Analyzing Storm Data for Damages

Author: Brad Cable

Illinois State University

For Reproducible Research - Johns Hopkins University (Coursera)


Storms can do a lot of damage, but how much and what type? This document attempts to take public data about storm damage to aggregate and show totals in relation to public health such as injuries and fatalities and economic damages such as property damage. The data used dates from approximately 1950 to 2007. Data from the past is not necessarily accurate, however, as reporting was not as robust as it is today.



Data Processing

storm_data <- read.csv(file=bzfile("repdata-data-StormData.csv.bz2"))

Taken from the document: “National Weather Service Instruction 10-1605” published on August 17, 2007 by the Department of Commerce, National Oceanic and Atmospheric Administration, and the National Weather Service and available for download at this location:

The following categories were taken for classification:

valid_events <- c(
"Astronomical Low Tide", "Avalanche", "Blizzard",
"Coastal Flood", "Cold/Wind Chill", "Debris Flow",
"Dense Fog", "Dense Smoke", "Drought",
"Dust Devil", "Dust Storm", "Excessive Heat",
"Extreme Cold/Wind Chill", "Flash Flood", "Flood",
"Frost/Freeze", "Funnel Cloud", "Freezing Fog",
"Hail", "Heat", "Heavy Rain",
"Heavy Snow", "High Surf", "High Wind",
"Hurricane (Typhoon)", "Ice Storm", "Lake-Effect Snow",
"Lakeshore Flood", "Lightning", "Marine Hail",
"Marine High Wind", "Marine Strong Wind", "Marine Thunderstorm Wind",
"Rip Current", "Seiche", "Sleet",
"Storm Surge/Tide", "Strong Wind", "Thunderstorm Wind",
"Tornado", "Tropical Depression", "Tropical Storm",
"Tsunami", "Volcanic Ash", "Waterspout",
"Wildfire", "Winter Storm", "Winter Weather"

First, we need to aggregate the data into usable data objects. This converts the fields “FATALITIES” and “INJURIES” into a sum resulting the “HEALTH_IMPACT” value of humans whose health has been impacted.

We also sum the “PROPDMG” values to generate a dollar value of property damage.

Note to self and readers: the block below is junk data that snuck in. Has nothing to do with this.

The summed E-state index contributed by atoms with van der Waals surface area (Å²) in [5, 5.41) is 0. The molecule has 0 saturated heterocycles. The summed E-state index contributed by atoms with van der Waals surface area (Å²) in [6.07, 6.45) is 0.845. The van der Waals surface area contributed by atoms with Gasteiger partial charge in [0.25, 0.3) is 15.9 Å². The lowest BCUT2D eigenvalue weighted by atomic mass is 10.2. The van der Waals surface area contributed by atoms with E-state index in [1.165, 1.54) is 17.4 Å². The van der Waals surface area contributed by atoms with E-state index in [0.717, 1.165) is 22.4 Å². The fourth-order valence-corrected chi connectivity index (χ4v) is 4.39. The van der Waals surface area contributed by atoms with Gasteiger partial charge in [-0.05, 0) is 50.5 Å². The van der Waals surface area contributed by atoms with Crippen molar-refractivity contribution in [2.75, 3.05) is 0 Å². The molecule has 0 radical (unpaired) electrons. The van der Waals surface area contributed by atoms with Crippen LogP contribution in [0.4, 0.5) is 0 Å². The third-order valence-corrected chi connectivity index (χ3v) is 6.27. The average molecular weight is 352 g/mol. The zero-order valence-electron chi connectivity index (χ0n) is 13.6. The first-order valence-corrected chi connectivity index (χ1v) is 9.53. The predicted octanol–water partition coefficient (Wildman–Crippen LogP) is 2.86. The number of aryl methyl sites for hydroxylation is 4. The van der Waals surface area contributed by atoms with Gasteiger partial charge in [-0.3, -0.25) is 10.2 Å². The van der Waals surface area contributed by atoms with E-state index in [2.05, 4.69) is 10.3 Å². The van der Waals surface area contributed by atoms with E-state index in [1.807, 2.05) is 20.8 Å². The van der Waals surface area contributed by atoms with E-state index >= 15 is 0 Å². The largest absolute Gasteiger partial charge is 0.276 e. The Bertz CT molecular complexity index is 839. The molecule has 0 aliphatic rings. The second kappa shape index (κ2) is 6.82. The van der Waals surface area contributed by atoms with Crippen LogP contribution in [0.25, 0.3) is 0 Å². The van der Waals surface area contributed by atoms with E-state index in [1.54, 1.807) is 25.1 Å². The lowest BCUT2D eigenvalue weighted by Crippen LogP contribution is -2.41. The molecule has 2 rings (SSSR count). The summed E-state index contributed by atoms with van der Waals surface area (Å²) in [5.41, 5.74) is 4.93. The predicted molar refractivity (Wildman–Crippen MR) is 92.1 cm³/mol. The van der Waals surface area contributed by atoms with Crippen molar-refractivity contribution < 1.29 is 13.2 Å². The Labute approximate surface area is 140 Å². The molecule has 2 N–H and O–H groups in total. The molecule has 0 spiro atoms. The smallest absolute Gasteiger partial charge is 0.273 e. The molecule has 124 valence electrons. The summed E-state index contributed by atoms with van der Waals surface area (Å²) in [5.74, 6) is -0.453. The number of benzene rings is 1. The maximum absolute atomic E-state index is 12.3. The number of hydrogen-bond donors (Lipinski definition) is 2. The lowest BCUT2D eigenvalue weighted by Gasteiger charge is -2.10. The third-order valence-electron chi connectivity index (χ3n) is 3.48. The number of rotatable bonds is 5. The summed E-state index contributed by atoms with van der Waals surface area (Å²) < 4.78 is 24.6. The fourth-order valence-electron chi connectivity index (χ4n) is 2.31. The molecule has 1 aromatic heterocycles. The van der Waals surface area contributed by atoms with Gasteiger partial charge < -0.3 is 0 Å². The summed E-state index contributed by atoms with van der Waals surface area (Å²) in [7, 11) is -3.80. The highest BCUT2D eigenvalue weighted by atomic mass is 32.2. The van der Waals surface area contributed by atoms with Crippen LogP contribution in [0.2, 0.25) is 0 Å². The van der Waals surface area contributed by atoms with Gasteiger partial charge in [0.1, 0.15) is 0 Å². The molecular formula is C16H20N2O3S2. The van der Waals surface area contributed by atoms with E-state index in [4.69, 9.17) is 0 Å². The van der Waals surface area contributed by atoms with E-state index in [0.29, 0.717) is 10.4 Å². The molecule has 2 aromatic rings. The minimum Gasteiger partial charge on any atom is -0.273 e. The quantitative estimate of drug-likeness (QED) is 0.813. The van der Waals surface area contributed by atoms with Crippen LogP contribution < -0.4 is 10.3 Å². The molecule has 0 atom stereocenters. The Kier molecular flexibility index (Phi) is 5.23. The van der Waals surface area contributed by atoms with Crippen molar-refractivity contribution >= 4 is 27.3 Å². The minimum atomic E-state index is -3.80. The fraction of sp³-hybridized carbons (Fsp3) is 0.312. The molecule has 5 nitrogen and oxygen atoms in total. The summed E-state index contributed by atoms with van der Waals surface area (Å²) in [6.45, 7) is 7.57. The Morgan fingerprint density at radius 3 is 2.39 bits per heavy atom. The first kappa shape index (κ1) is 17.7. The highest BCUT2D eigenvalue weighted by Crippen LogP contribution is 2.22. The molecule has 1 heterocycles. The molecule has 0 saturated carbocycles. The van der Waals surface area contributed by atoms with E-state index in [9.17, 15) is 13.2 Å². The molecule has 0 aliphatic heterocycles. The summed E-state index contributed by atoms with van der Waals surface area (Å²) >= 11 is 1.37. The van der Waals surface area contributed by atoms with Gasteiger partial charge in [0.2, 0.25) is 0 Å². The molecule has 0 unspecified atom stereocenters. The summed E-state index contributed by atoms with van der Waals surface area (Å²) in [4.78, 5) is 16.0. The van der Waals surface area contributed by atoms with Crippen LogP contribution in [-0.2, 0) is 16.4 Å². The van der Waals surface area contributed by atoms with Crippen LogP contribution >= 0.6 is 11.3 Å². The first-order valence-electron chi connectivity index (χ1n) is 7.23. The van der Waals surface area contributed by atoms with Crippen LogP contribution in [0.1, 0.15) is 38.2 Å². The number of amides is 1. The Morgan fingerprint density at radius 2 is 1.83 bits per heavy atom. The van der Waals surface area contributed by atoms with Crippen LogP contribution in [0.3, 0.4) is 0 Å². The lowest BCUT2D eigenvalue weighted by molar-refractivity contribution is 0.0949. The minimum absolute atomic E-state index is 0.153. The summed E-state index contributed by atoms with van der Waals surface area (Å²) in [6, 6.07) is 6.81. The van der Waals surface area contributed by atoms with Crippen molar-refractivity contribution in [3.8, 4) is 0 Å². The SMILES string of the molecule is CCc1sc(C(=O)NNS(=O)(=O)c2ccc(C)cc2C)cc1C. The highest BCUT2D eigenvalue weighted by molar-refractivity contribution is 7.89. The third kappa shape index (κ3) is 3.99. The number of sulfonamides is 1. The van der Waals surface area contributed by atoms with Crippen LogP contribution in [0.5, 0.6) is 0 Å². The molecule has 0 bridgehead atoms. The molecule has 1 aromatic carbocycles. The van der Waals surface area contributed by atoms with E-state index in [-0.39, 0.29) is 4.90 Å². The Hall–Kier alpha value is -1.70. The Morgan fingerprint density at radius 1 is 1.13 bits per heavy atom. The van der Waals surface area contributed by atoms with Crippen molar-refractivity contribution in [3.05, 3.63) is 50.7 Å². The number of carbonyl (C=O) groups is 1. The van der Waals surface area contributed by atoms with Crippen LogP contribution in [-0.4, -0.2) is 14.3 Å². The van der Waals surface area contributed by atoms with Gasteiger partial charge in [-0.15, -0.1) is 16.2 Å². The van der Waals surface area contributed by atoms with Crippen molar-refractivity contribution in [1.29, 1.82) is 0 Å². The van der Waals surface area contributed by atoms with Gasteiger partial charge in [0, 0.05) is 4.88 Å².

health_impact <- aggregate(FATALITIES + INJURIES ~ EVTYPE, storm_data, sum)
names(health_impact) <- c("EVTYPE", "HEALTH_IMPACT")
econ_impact <- aggregate(PROPDMG ~ EVTYPE, storm_data, sum)
names(econ_impact) <- c("EVTYPE", "ECON_IMPACT")
impact <- merge(health_impact, econ_impact)
impact <- impact[impact$HEALTH_IMPACT != 0 | impact$ECON_IMPACT != 0, ]

We now have to clean up the data since this data is incredibly messy. To start, wejust strip off a bunch of extraneous data.

string_cleaner <- function(x){
    gsub("[^A-Z]", "",
            gsub("[^A-Z0-9]", "", toupper(x))

impact$EVTYPE <- string_cleaner(impact$EVTYPE)

impact$EVTYPE_CLEAN <- rep(NA, nrow(impact))
valid_events_nonclean <- string_cleaner(valid_events)

From here, we have to create some new valid events at a one-to-one mapping. These are exceptions to the automated classifications below that were done as tweaks to the automated classifier due to errors.

This also created a few assumptions in the data. Namely that all landslide or rockslide events were due to flooding, “DAMBREAK” was assumed to mean that a dam had broken and that the resulting damages were due to flooding, wave damage at sea or on shore was assumed to be the result of high tide, general marine accidents were classified as caused by high surf, and beach erosion was attributed to astronomical high tide.

# create new valid events (1:1 mapping)
valid_events <- c(valid_events,
    "Wind", "Ice Storm", "Cold/Wind Chill",
    "Ice Storm", "Flood", "Thunderstorm Wind",
    "Excessive Heat", "Cold/Wind Chill", "Flood",
    "Flood", "Flood", "Flood",
    "Heat", "Heat", "Flood",
    "Flood", "Thunderstorm Wind", "Thunderstorm Wind",
    "High Surf", "High Surf", "Astronomical High Tide",
    "Wind", "Marine Thunderstorm Wind", "High Surf",
    "Astronomical High Tide", "Astronomical High Tide",